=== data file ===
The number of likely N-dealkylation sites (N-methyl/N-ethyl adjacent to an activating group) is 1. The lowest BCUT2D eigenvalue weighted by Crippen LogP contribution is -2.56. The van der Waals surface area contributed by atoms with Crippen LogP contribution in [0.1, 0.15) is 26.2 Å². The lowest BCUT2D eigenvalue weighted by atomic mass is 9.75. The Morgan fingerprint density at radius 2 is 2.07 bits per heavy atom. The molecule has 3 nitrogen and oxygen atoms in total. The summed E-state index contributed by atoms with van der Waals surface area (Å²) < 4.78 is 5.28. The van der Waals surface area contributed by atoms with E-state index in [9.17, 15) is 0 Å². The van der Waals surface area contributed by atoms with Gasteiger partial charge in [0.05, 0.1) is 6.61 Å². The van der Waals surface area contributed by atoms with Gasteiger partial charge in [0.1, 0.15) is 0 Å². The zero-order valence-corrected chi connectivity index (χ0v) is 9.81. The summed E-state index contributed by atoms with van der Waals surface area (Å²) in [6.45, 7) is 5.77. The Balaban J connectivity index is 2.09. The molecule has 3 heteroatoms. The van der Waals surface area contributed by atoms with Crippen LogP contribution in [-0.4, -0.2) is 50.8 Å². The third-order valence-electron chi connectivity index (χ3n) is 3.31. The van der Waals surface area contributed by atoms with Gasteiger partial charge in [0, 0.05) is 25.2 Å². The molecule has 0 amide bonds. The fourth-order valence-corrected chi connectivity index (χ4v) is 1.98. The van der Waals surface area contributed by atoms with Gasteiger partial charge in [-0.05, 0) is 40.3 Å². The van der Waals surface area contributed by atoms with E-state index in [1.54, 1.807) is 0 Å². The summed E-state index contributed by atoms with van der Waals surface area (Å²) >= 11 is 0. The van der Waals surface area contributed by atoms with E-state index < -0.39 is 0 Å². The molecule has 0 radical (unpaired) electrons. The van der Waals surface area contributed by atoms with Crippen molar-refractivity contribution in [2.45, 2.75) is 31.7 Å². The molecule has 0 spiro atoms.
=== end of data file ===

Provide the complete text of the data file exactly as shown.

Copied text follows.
The number of likely N-dealkylation sites (N-methyl/N-ethyl adjacent to an activating group) is 1. The lowest BCUT2D eigenvalue weighted by Crippen LogP contribution is -2.56. The van der Waals surface area contributed by atoms with Crippen LogP contribution in [0.1, 0.15) is 26.2 Å². The lowest BCUT2D eigenvalue weighted by atomic mass is 9.75. The Morgan fingerprint density at radius 2 is 2.07 bits per heavy atom. The molecule has 3 nitrogen and oxygen atoms in total. The summed E-state index contributed by atoms with van der Waals surface area (Å²) < 4.78 is 5.28. The van der Waals surface area contributed by atoms with E-state index in [9.17, 15) is 0 Å². The van der Waals surface area contributed by atoms with Gasteiger partial charge in [0.05, 0.1) is 6.61 Å². The van der Waals surface area contributed by atoms with Gasteiger partial charge in [0.1, 0.15) is 0 Å². The zero-order valence-corrected chi connectivity index (χ0v) is 9.81. The summed E-state index contributed by atoms with van der Waals surface area (Å²) in [6.45, 7) is 5.77. The Balaban J connectivity index is 2.09. The molecule has 3 heteroatoms. The van der Waals surface area contributed by atoms with Crippen LogP contribution in [-0.4, -0.2) is 50.8 Å². The third-order valence-electron chi connectivity index (χ3n) is 3.31. The van der Waals surface area contributed by atoms with Gasteiger partial charge in [0, 0.05) is 25.2 Å². The molecule has 0 amide bonds. The fourth-order valence-corrected chi connectivity index (χ4v) is 1.98. The van der Waals surface area contributed by atoms with Gasteiger partial charge in [-0.05, 0) is 40.3 Å². The van der Waals surface area contributed by atoms with E-state index in [1.54, 1.807) is 0 Å². The summed E-state index contributed by atoms with van der Waals surface area (Å²) >= 11 is 0. The van der Waals surface area contributed by atoms with E-state index < -0.39 is 0 Å². The molecule has 0 radical (unpaired) electrons. The van der Waals surface area contributed by atoms with Crippen molar-refractivity contribution in [2.45, 2.75) is 31.7 Å². The molecule has 0 spiro atoms.